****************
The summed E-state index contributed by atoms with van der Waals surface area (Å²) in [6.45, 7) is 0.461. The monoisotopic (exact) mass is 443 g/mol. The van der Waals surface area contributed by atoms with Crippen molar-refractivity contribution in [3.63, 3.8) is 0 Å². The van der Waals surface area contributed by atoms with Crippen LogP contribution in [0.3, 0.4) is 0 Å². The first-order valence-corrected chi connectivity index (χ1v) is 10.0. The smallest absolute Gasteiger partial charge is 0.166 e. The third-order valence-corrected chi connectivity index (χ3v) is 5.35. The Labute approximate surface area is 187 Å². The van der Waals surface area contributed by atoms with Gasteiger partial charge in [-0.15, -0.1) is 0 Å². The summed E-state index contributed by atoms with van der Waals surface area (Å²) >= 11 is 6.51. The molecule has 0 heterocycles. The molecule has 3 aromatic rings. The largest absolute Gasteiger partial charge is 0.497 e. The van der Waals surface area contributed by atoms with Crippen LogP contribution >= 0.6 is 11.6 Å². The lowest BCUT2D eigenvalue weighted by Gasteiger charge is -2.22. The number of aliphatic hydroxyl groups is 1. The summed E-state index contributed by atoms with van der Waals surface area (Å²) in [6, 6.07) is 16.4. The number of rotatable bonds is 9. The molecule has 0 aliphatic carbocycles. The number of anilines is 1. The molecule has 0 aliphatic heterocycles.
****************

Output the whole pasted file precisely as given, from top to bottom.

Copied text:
The summed E-state index contributed by atoms with van der Waals surface area (Å²) in [6.45, 7) is 0.461. The monoisotopic (exact) mass is 443 g/mol. The van der Waals surface area contributed by atoms with Crippen molar-refractivity contribution in [3.63, 3.8) is 0 Å². The van der Waals surface area contributed by atoms with Crippen LogP contribution in [0.3, 0.4) is 0 Å². The first-order valence-corrected chi connectivity index (χ1v) is 10.0. The smallest absolute Gasteiger partial charge is 0.166 e. The third-order valence-corrected chi connectivity index (χ3v) is 5.35. The Labute approximate surface area is 187 Å². The van der Waals surface area contributed by atoms with Gasteiger partial charge in [-0.15, -0.1) is 0 Å². The summed E-state index contributed by atoms with van der Waals surface area (Å²) >= 11 is 6.51. The molecule has 0 heterocycles. The molecule has 3 aromatic rings. The largest absolute Gasteiger partial charge is 0.497 e. The van der Waals surface area contributed by atoms with Crippen LogP contribution >= 0.6 is 11.6 Å². The lowest BCUT2D eigenvalue weighted by Gasteiger charge is -2.22. The number of aliphatic hydroxyl groups is 1. The summed E-state index contributed by atoms with van der Waals surface area (Å²) in [6, 6.07) is 16.4. The number of rotatable bonds is 9. The molecule has 0 aliphatic carbocycles. The number of anilines is 1. The molecule has 0 aliphatic heterocycles.